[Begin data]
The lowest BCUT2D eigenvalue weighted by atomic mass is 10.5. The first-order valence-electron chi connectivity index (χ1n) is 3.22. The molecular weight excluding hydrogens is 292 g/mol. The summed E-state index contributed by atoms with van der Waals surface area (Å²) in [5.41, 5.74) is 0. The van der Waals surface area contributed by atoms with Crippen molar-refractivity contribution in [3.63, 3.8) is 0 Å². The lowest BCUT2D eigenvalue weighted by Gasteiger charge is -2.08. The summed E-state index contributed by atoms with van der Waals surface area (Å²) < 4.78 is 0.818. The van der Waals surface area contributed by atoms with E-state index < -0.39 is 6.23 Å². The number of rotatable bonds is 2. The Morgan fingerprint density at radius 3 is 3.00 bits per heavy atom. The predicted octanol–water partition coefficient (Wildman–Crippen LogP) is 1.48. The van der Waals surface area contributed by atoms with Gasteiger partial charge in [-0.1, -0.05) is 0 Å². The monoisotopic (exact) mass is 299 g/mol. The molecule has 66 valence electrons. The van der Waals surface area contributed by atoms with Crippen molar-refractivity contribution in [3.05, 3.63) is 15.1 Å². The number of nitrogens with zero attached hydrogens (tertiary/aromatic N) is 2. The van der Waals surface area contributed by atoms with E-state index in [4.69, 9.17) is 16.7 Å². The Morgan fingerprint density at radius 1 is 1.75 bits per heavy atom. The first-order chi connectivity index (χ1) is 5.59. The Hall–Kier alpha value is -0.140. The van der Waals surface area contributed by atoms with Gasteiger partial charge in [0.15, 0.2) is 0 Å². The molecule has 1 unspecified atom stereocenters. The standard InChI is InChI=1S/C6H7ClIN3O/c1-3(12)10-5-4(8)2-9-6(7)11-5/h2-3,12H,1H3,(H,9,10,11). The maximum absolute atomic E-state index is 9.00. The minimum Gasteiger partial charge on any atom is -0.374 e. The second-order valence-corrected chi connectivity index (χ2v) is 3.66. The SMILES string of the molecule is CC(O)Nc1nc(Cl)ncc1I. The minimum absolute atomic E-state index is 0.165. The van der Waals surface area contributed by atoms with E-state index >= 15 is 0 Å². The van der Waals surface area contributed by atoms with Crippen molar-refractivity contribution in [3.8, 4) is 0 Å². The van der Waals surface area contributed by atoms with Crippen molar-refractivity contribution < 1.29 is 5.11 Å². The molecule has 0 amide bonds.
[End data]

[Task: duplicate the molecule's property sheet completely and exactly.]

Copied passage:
The lowest BCUT2D eigenvalue weighted by atomic mass is 10.5. The first-order valence-electron chi connectivity index (χ1n) is 3.22. The molecular weight excluding hydrogens is 292 g/mol. The summed E-state index contributed by atoms with van der Waals surface area (Å²) in [5.41, 5.74) is 0. The van der Waals surface area contributed by atoms with Crippen molar-refractivity contribution in [3.63, 3.8) is 0 Å². The lowest BCUT2D eigenvalue weighted by Gasteiger charge is -2.08. The summed E-state index contributed by atoms with van der Waals surface area (Å²) < 4.78 is 0.818. The van der Waals surface area contributed by atoms with E-state index < -0.39 is 6.23 Å². The number of rotatable bonds is 2. The Morgan fingerprint density at radius 3 is 3.00 bits per heavy atom. The predicted octanol–water partition coefficient (Wildman–Crippen LogP) is 1.48. The van der Waals surface area contributed by atoms with Gasteiger partial charge in [-0.1, -0.05) is 0 Å². The monoisotopic (exact) mass is 299 g/mol. The molecule has 66 valence electrons. The van der Waals surface area contributed by atoms with Crippen molar-refractivity contribution in [3.05, 3.63) is 15.1 Å². The number of nitrogens with zero attached hydrogens (tertiary/aromatic N) is 2. The van der Waals surface area contributed by atoms with E-state index in [4.69, 9.17) is 16.7 Å². The Morgan fingerprint density at radius 1 is 1.75 bits per heavy atom. The first-order chi connectivity index (χ1) is 5.59. The Hall–Kier alpha value is -0.140. The van der Waals surface area contributed by atoms with Gasteiger partial charge in [0.15, 0.2) is 0 Å². The molecule has 1 unspecified atom stereocenters. The standard InChI is InChI=1S/C6H7ClIN3O/c1-3(12)10-5-4(8)2-9-6(7)11-5/h2-3,12H,1H3,(H,9,10,11). The maximum absolute atomic E-state index is 9.00. The minimum Gasteiger partial charge on any atom is -0.374 e. The second-order valence-corrected chi connectivity index (χ2v) is 3.66. The SMILES string of the molecule is CC(O)Nc1nc(Cl)ncc1I. The minimum absolute atomic E-state index is 0.165. The van der Waals surface area contributed by atoms with E-state index >= 15 is 0 Å². The van der Waals surface area contributed by atoms with Crippen molar-refractivity contribution in [3.8, 4) is 0 Å². The van der Waals surface area contributed by atoms with Crippen molar-refractivity contribution < 1.29 is 5.11 Å². The molecule has 0 amide bonds.